Bedroom Nightstand. Thursday , November 23rd , 2017 - 07:39:50 AM
Consider the furniture layout. Your bedroom's architecture should take your furniture into account. Bedroom floor plans usually have a bed wall — but what about dressers, nightstands, TVs, chairs and a desk? Work with your architect or designer to make sure there is enough space beside the bed for nightstands and ample circulation so you can access three sides of the mattress.
Imagine walking into your bedroom and seeing clear, clean surfaces. The bedcovers are smooth and inviting, the pillows are plumped, and on your nightstand is nothing but a vase of fresh flowers, a candle, a cup of herbal tea and your journal and pen. Any clothing has been easily put away because it fits within your dresser and closet space with room to spare. If you have children, imagine finally coming into this beautiful space, closing the door behind you and enjoying a few moments of blissful peace and quiet.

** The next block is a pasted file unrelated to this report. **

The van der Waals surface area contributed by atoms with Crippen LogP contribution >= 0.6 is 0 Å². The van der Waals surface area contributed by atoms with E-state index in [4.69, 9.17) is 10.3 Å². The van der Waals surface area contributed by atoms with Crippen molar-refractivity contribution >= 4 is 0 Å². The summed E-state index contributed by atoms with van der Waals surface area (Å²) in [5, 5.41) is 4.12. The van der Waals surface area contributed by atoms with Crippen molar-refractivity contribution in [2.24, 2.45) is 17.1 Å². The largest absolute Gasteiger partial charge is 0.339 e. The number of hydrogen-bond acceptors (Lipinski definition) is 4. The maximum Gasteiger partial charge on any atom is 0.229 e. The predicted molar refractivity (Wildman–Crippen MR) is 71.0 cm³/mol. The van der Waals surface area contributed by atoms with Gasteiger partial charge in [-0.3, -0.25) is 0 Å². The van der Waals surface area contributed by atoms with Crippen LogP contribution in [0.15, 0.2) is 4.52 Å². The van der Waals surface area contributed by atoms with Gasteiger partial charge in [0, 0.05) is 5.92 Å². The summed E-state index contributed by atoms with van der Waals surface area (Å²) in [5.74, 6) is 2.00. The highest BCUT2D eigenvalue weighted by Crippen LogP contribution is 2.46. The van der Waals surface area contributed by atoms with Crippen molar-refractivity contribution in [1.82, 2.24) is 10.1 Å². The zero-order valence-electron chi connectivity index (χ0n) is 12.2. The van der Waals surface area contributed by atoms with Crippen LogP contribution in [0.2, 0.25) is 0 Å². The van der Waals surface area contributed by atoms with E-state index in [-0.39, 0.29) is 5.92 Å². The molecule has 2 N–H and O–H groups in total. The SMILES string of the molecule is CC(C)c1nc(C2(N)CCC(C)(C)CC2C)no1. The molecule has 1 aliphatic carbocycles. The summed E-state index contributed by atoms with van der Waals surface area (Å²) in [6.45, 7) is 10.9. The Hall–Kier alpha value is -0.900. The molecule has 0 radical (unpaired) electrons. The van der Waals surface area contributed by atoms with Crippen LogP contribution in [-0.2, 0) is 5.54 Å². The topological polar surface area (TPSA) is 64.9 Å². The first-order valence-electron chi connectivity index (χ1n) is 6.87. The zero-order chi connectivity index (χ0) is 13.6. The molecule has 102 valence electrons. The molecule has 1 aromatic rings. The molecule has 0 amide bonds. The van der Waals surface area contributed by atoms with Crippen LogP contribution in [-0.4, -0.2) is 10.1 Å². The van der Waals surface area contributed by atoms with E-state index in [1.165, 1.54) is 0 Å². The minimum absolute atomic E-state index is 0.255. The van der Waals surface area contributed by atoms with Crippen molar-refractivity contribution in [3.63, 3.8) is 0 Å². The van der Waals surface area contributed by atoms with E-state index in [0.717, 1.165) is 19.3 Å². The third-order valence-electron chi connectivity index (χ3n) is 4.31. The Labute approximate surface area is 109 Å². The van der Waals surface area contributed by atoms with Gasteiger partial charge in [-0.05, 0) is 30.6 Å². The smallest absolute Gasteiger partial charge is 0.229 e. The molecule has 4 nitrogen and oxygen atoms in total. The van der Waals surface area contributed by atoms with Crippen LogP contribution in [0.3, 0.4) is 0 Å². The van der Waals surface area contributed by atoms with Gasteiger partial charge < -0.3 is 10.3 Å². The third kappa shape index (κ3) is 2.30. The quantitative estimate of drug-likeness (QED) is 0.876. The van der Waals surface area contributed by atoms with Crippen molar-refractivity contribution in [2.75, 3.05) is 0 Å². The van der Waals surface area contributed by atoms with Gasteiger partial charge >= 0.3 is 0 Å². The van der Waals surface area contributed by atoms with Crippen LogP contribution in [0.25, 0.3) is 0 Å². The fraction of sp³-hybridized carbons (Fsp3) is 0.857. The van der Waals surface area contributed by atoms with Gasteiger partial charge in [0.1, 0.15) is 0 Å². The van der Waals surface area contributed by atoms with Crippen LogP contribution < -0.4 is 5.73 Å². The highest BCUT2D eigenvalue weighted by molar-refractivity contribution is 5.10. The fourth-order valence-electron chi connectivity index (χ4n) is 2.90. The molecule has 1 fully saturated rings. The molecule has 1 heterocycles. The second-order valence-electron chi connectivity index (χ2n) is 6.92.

Take your time. Great design takes a while and usually requires refining before you come up with the perfect plan for your lifestyle. Don't rush through the design — it's worth taking a little extra time up front to make sure you have a more efficient and functional plan in the end. The truth is, great design doesn't necessarily mean a space that's overly complex and expensive to build. A space that functions better, costs less to build, is more efficient to run and is easier to maintain can be an outstanding example of great design.
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